The king who rained
I remember when I was little. My family were saying weird word that I didn’t know, like my sister has a frog in her throat, and my daddy says there fork in the road, or sometimes my mom tell me to get the hair spray and when I give it to her she says I am a little deer. But when I grew up the wird word they told me were hyperbole. I will never forget those word.
The test came today. I picked it up from the vice principal’s office first thing this morning. You have to count your tests to make sure you have one for all your students, then initial to indicate you received the same amount of tests that they say you did. The first thing I did after picking them up was to look inside one of them and see what genre of writing it was. Let’s just say I was happy (I’m not allowed to say what the writing genre was).
Our test directions (they call them the DFA’s – Directions for Administration) tell us exactly what we can and can’t say to the class. We have a direct script that we need to read.
I think I was more nervous this morning then the students, especially before I got to school and saw the writing prompt. Some of the writing genres are so difficult, especially the ones where the students have to read a passage and either write a summary about it or respond to it.
A lot of my students struggle with reading, and if they have to read something BEFORE they write about it, just makes the test that much more difficult. It’s almost like it’s a reading AND writing test. Which would be okay, but the reading test comes later in the year. This is just supposed to be a writing test. That is also why I wish we could read the writing prompt. It’s not very long, but believe it our not, some of my students have trouble reading it. I don’t understand why a teacher just can’t read the writing prompt to the students. That way the students can be clear on what they are supposed to write, and they don’t get penalized because they aren’t good readers.
But don’t get me started.
Spending Monday morning writing with my class. We have four genres to review: narrative summary, expository summary, personal narrative, and fictional narrative. We’ll be wiring thinking maps for all of those in the morning. And maybe putting one or two to a rough draft. But the thinking map is the key. It’s their plan. Once they get that, the rough draft should be easy. So we’ll be practicing that all morning.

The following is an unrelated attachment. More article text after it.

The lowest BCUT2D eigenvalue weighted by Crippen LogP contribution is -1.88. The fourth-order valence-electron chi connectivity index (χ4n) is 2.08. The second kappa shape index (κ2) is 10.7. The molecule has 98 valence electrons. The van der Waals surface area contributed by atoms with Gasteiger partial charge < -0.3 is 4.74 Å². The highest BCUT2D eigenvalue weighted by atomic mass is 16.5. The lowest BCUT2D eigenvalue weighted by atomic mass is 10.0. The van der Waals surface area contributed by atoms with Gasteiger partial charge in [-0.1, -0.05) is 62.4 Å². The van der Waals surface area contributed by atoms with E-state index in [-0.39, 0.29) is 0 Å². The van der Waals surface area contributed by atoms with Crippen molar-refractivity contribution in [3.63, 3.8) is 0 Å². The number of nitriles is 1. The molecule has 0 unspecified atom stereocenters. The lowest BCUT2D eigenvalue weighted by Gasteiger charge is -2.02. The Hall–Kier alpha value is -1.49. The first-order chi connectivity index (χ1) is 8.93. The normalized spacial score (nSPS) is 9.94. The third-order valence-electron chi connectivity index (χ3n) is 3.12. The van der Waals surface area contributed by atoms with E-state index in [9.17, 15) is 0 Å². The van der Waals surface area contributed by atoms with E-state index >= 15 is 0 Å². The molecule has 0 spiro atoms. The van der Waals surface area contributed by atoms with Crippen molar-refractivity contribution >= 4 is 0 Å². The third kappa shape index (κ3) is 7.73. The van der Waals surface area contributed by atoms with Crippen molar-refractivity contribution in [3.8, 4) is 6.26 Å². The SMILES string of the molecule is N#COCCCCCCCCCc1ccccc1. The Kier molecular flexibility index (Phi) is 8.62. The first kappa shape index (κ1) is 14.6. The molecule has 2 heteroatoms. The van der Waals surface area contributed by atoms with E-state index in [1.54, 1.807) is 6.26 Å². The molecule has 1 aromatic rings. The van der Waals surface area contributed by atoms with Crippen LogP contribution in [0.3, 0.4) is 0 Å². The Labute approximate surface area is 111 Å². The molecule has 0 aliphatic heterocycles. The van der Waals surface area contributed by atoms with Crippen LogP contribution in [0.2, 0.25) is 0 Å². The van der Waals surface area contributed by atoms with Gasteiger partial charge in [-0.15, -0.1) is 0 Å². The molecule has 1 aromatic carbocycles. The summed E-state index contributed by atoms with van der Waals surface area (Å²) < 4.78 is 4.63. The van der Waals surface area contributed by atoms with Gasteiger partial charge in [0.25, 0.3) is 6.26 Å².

For math, my district gives me a math curriculum, which comes with several teacher’s manuals and other materials to help me teach the students what they need to know. The same with science and social studies. A little with PE.
But writing? We hardly get any help from our curriculum or our district. Most of the writing in our curriculum is things like, “Writing in a Journal” or “How to Take a Phone Message.”
Really? Who cares how they write in a journal? And let their parents tell them how to take a message.
Our district (and the state) expects us to teach writing a personal narrative, a fictional narrative, a narrative summary, an expository summary, and a response to literature. Our district tests us on 4 of those. And in fourth grade we have the state writing test, which can be any of those (we don’t find out which one until the day of the test). Almost none of that is covered in our state approved, district bought curriculum. And the district sure doesn’t give us any added support. The teachers are on their own.
The state writing test is coming up in a few weeks. Wish me luck.
Weeks of build up have finally culminated today with the writing test. We spent the last two days reviewing and writing. It’s pretty uncomfortable preping the students for a writing test when you don’t know what genre it will be on until the morning of the test. For those of you playing along at home, here were the possibilities: narrative summary, expository summary, fictional narrative, personal narrative, and response to literature.
When I arrived at school this morning my VP said I could pick up the test. You know the first thing I did was to see what genre it was. Turns out it was expository summary. Not too bad. But one thing that will hurt them is that they have to read a piece first. A lot of my students are struggling readers, and reading a long passage like the one in the test will be difficult.
So that’s what they are doing now. They are all quietly reading the passage, circling important words, and listing them in their thinking map. Some of them might do okay. But honestly, it looks like a few students have circled way too many “important” words.
It makes for a quiet morning.
* * * * *
Looking around, most are finally finishing (more than an hour later). We’ve already missed our recess because only about 8 were finished at that time. Ideally, there should only be about 4 not finished, and those 4 can be escorted to another room while the rest of the class has recess. But in all the 4th grade classes there were too many students not finished. So someone came in to let me use the bathroom, and they’ll check back in about 14 minutes to see if we can go to recess.
At this point, I see a lot of students with long lists of important words (too long, in fact) that they have to put into sentences to summarize the passage. One boy’s summary I think will be longer than the original text.
I’m really frustrated. We don’t really have any curriculum for teaching any of the genres that fourth grade is expected to know. I”m tired of making up stuff. I’m tired of taking what I kind of knew and what sort of worked from a teacher 4 years ago and trying to use that again and again.
I want something, from someone, that is a plan for writing a summary. I know how to write one, and yes, I’ve told that two my students. But I want some curriculum that I can look at, tweak, and use with my students.